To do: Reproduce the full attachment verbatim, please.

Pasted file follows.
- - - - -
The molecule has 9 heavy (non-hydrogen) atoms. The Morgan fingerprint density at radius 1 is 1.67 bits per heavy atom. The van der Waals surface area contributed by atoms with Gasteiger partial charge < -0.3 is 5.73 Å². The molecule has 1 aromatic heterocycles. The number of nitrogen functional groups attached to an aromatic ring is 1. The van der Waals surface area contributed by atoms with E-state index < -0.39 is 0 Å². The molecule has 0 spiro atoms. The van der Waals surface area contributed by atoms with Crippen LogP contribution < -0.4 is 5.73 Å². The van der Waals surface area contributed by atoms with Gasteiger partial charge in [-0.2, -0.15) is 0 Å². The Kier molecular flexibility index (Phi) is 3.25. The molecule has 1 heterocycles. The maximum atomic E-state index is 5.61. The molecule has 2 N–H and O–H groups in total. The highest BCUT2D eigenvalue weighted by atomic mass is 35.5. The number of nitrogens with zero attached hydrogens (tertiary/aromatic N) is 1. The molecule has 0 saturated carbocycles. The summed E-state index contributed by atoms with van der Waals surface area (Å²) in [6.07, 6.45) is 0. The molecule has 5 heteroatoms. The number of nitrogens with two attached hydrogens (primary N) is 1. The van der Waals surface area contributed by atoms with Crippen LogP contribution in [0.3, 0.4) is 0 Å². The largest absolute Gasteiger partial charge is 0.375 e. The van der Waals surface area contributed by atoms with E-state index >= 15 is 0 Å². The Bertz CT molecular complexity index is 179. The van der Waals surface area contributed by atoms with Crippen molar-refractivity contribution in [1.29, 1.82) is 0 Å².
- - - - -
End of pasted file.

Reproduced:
The molecule has 9 heavy (non-hydrogen) atoms. The Morgan fingerprint density at radius 1 is 1.67 bits per heavy atom. The van der Waals surface area contributed by atoms with Gasteiger partial charge < -0.3 is 5.73 Å². The molecule has 1 aromatic heterocycles. The number of nitrogen functional groups attached to an aromatic ring is 1. The van der Waals surface area contributed by atoms with E-state index < -0.39 is 0 Å². The molecule has 0 spiro atoms. The van der Waals surface area contributed by atoms with Crippen LogP contribution < -0.4 is 5.73 Å². The van der Waals surface area contributed by atoms with Gasteiger partial charge in [-0.2, -0.15) is 0 Å². The Kier molecular flexibility index (Phi) is 3.25. The molecule has 1 heterocycles. The maximum atomic E-state index is 5.61. The molecule has 2 N–H and O–H groups in total. The highest BCUT2D eigenvalue weighted by atomic mass is 35.5. The number of nitrogens with zero attached hydrogens (tertiary/aromatic N) is 1. The molecule has 0 saturated carbocycles. The summed E-state index contributed by atoms with van der Waals surface area (Å²) in [6.07, 6.45) is 0. The molecule has 5 heteroatoms. The number of nitrogens with two attached hydrogens (primary N) is 1. The van der Waals surface area contributed by atoms with Crippen LogP contribution in [0.3, 0.4) is 0 Å². The largest absolute Gasteiger partial charge is 0.375 e. The van der Waals surface area contributed by atoms with E-state index >= 15 is 0 Å². The Bertz CT molecular complexity index is 179. The van der Waals surface area contributed by atoms with Crippen molar-refractivity contribution in [1.29, 1.82) is 0 Å².